We have used a monoclonal antibody, A2, to study the structure and function on the lipid droplet capsule in steroidogenic adrenal cells. This antibody reacts with a 160-kD protein found in the rat adrenal cortex. Immunofluorescence microscopy shows a dominant rim pattern, which surrounds individual lipid droplets and is distinct from the filamentous vimentin staining, The boundary of lipid droplets in steroidgenic Leydig cells and 3T3 adipocytes is also immunostained by this antibody. The strong association of the 160-kD protein with the lipid droplet is demonstrated by its resistance to Triton X-100 extraction. Stimulation of steroid secretion by adrenocorticotropin results in the detachment of this protein from the lipid droplet and its movement to the cytosol. These findings suggest that the translocation of this 160-kD protein from lipid droplet surface to cytosol on stimulation might be important in facilitating the binding of cholesterol ester hydrolase to the surface of lipid droplets, as proposed for adipocytes, during lipolytic stimulation.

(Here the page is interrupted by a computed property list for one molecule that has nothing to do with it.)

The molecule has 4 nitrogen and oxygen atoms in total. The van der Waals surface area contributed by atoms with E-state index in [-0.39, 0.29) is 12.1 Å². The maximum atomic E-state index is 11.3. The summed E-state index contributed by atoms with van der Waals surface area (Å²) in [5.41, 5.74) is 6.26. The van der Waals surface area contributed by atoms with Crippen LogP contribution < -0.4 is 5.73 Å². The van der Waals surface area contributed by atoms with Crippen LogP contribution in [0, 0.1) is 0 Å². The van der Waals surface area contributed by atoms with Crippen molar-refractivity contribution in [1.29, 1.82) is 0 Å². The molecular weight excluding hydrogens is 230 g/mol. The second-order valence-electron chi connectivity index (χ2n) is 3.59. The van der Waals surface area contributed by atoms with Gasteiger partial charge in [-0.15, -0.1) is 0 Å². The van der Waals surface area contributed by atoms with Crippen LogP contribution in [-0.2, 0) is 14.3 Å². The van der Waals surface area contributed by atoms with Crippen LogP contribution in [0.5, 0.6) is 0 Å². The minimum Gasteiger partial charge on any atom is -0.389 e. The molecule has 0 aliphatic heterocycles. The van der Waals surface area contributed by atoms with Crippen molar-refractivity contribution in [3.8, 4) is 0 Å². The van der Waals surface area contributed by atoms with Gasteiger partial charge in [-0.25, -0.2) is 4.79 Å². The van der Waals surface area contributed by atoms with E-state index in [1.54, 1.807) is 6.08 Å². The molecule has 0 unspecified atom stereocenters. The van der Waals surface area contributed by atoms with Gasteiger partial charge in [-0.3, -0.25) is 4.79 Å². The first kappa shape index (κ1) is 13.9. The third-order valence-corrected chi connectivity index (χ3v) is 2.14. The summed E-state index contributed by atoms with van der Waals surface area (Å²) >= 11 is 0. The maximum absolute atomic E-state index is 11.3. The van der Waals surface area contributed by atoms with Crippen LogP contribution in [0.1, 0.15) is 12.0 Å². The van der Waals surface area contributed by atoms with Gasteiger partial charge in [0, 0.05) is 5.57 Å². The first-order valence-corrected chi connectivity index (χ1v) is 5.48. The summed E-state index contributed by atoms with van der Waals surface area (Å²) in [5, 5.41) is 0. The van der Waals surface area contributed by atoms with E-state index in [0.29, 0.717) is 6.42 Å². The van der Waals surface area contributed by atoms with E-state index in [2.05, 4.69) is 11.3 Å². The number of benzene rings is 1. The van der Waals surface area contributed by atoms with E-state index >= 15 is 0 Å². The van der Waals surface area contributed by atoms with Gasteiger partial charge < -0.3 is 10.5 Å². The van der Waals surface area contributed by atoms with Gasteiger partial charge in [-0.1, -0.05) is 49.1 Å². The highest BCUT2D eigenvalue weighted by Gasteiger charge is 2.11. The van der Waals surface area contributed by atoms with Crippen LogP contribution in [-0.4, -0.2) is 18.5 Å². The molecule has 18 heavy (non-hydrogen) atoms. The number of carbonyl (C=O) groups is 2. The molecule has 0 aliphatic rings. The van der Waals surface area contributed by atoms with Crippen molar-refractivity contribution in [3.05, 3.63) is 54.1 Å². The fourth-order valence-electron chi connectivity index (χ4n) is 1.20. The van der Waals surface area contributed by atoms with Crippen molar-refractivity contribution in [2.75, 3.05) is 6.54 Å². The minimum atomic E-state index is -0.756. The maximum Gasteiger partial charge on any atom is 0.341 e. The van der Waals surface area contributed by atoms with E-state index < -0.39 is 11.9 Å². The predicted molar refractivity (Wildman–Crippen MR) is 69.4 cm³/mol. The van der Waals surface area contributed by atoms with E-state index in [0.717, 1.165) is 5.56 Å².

|Number of pages||8|
|Journal||Biochemical and Biophysical Research Communications|
|Publication status||Published - 1995|
ASJC Scopus subject areas
- Molecular Biology
- Cell Biology